All veterans who reside in the 26th Congressional District are encouraged to register to be interviewed for the Veterans History Project. Interviews will be conducted every Tuesday at U.S. Congressman Michael Burgess’ Lake Dallas district office.
You can sign up by submitting your interview request to Congressman Burgess’ office by mail, email, or by calling his district office at 940-497-5031. (If you are unsure of your residency, please check here.)
The Project collects first-hand accounts of U.S. Veterans from the following wars:
- World War, 1914-1918
- World War, 1939-1945
- Cold War
- Korean War, 1950-1953
- Vietnam War, 1961-1975
- Grenada–History–American Invasion, 1983
- Panama–History–American Invasion, 1989
- Operation Restore Hope, 1992-1993
- Persian Gulf War, 1991
- United Nations Operation in Somalia
- Haiti–History–American intervention, 1994-1995
- Operation Allied Force, 1999
- Peacekeeping forces–Bosnia and Hercegovina
- Operation Joint Guardian, 1999-
- War on Terrorism, 2001-2009
- Afghan War, 2001-
- Iraq War, 2003-2011
In addition, U.S. citizen civilians who were actively involved in supporting war efforts (such as war industry workers, USO workers, flight instructors, medical volunteers, etc.) also are invited to share their valuable stories.
Note: This post does not constitute an endorsement of U.S. Congressman Michael Burgess on the part of the American Legion or its members.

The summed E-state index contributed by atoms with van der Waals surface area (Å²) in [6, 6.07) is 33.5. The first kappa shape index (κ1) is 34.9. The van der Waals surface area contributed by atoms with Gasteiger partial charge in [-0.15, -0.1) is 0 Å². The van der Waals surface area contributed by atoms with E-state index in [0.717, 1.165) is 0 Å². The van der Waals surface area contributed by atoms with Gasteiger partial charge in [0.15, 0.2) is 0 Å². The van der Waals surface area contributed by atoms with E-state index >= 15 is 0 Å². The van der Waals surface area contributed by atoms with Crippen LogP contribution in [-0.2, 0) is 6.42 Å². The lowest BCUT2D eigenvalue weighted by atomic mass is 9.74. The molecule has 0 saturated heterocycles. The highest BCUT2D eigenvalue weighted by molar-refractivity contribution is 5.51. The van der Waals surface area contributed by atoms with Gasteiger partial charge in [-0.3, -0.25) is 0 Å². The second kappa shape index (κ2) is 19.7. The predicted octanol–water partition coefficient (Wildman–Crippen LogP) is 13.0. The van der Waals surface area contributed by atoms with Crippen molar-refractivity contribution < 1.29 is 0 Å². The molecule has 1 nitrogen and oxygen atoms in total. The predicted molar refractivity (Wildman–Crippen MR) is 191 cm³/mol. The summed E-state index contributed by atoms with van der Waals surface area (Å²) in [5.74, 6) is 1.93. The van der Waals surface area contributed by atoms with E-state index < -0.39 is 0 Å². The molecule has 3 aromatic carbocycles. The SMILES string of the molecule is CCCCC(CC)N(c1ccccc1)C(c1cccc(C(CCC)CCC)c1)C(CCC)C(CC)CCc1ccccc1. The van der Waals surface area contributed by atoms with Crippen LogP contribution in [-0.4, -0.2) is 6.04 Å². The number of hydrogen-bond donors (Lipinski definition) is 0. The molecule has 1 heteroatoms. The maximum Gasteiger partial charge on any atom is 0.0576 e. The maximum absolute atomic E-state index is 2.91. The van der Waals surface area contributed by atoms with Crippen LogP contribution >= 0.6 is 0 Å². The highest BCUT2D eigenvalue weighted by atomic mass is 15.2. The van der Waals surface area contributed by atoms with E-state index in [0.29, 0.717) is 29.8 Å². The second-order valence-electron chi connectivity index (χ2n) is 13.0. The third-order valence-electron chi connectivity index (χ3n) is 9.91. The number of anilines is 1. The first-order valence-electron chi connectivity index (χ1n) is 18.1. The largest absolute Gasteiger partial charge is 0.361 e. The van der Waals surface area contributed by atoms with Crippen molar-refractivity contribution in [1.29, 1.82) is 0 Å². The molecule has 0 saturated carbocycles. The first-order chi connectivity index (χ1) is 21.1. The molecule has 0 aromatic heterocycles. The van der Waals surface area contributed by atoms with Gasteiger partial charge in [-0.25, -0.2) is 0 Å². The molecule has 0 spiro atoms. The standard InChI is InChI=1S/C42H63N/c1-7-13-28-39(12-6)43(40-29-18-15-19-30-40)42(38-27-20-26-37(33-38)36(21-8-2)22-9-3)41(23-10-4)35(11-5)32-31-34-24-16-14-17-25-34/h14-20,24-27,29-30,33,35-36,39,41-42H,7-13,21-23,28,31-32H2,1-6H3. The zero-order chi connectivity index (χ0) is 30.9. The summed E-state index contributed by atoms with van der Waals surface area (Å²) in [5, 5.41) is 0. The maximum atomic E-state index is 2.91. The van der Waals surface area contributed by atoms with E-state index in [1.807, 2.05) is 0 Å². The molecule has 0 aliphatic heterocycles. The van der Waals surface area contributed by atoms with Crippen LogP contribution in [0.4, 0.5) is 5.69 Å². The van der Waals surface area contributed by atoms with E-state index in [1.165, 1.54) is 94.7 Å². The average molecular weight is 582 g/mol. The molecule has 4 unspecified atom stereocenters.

Peter J. Courcy Post 178 was honored to present the colors at the 2018 NAMPOW (Vietnam era Prisoners of War) 45th Anniversary Freedom Reunion on August 18, 2018. This is an annual reunion and was held at the Omni Hotel at The Star Frisco, Texas.
Honor Guard members (L to R): Dave Fautheree, Terry Meyering, Larry Marshall, Ted Ruybal, Delbert Parsons
2018 NAMPOW 45th Anniversary of Freedom Reunion Highlights
The national organization of former Vietnam POWs (NAMPOWs.org) held their 45th Anniversary of Freedom reunion August 15-19, 2018 in Frisco, Texas. Over 440 family and friends attended the event, along with over 120 former POWs. The video provides a highlight of the activities over the 4-days of the reunion.
2018 NAMPOW FAREWELL BANQUET SPEAKER – DR ROGER E SHIELDS
This video includes the Farewell Banquet speaker, Dr. Roger Shields remarks on the last night of the national organization of former Vietnam POWs (NAMPOWs.org) 45th Anniversary of Freedom reunion August 15-19, 2018 in Frisco, Texas. Dr. Roger E. Shields worked in President Nixon’s administration and was responsible for the planning and execution of Operation Homecoming that returned the POWs to freedom in 1973.
You may need to turn up your volume to hear the video. You can also view the video at NBC 5 News DFW. Video is copyright of NBC 5 News DFW.
The Defense POW/MIA Accounting Agency has previously reported that North Korean officials have notified the U.S. that they have as many as 200 sets of U.S. remains from the Korean War, however it is not clear how many would be transferred in this ceremony.
In this September 2000 file photo, United Nations soldiers carry a coffin of a missing U.S. soldier’s remains upon arrival at Yokota airbase in Tokyo. The most tangible outcome of the summit between President Donald Trump and North Korean leader Kim Jong Un seems to be a commitment to recover the remains of U.S. military personnel missing in action and presumed dead from the Korean War. (Shizuo Kambayashi/AP)